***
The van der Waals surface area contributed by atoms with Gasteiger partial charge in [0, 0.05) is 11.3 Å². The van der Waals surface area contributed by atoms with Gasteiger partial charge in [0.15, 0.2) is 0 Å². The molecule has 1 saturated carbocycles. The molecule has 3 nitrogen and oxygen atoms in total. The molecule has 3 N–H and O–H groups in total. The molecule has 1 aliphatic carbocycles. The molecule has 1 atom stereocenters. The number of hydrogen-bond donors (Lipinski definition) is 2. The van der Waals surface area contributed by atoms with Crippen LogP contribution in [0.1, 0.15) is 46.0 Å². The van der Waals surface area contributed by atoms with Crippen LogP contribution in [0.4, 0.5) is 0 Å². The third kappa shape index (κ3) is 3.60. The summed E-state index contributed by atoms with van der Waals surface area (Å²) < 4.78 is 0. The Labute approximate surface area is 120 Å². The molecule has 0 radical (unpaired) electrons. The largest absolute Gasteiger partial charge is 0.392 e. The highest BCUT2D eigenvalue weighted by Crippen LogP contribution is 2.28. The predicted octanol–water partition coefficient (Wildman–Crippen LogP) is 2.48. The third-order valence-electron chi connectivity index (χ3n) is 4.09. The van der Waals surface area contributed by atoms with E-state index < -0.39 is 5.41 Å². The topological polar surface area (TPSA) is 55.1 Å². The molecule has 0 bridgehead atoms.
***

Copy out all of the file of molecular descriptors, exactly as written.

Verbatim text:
The van der Waals surface area contributed by atoms with Gasteiger partial charge in [0, 0.05) is 11.3 Å². The van der Waals surface area contributed by atoms with Gasteiger partial charge in [0.15, 0.2) is 0 Å². The molecule has 1 saturated carbocycles. The molecule has 3 nitrogen and oxygen atoms in total. The molecule has 3 N–H and O–H groups in total. The molecule has 1 aliphatic carbocycles. The molecule has 1 atom stereocenters. The number of hydrogen-bond donors (Lipinski definition) is 2. The van der Waals surface area contributed by atoms with Crippen LogP contribution in [0.1, 0.15) is 46.0 Å². The van der Waals surface area contributed by atoms with Crippen LogP contribution in [0.4, 0.5) is 0 Å². The third kappa shape index (κ3) is 3.60. The summed E-state index contributed by atoms with van der Waals surface area (Å²) < 4.78 is 0. The Labute approximate surface area is 120 Å². The molecule has 0 radical (unpaired) electrons. The largest absolute Gasteiger partial charge is 0.392 e. The highest BCUT2D eigenvalue weighted by Crippen LogP contribution is 2.28. The predicted octanol–water partition coefficient (Wildman–Crippen LogP) is 2.48. The third-order valence-electron chi connectivity index (χ3n) is 4.09. The van der Waals surface area contributed by atoms with E-state index < -0.39 is 5.41 Å². The topological polar surface area (TPSA) is 55.1 Å². The molecule has 0 bridgehead atoms.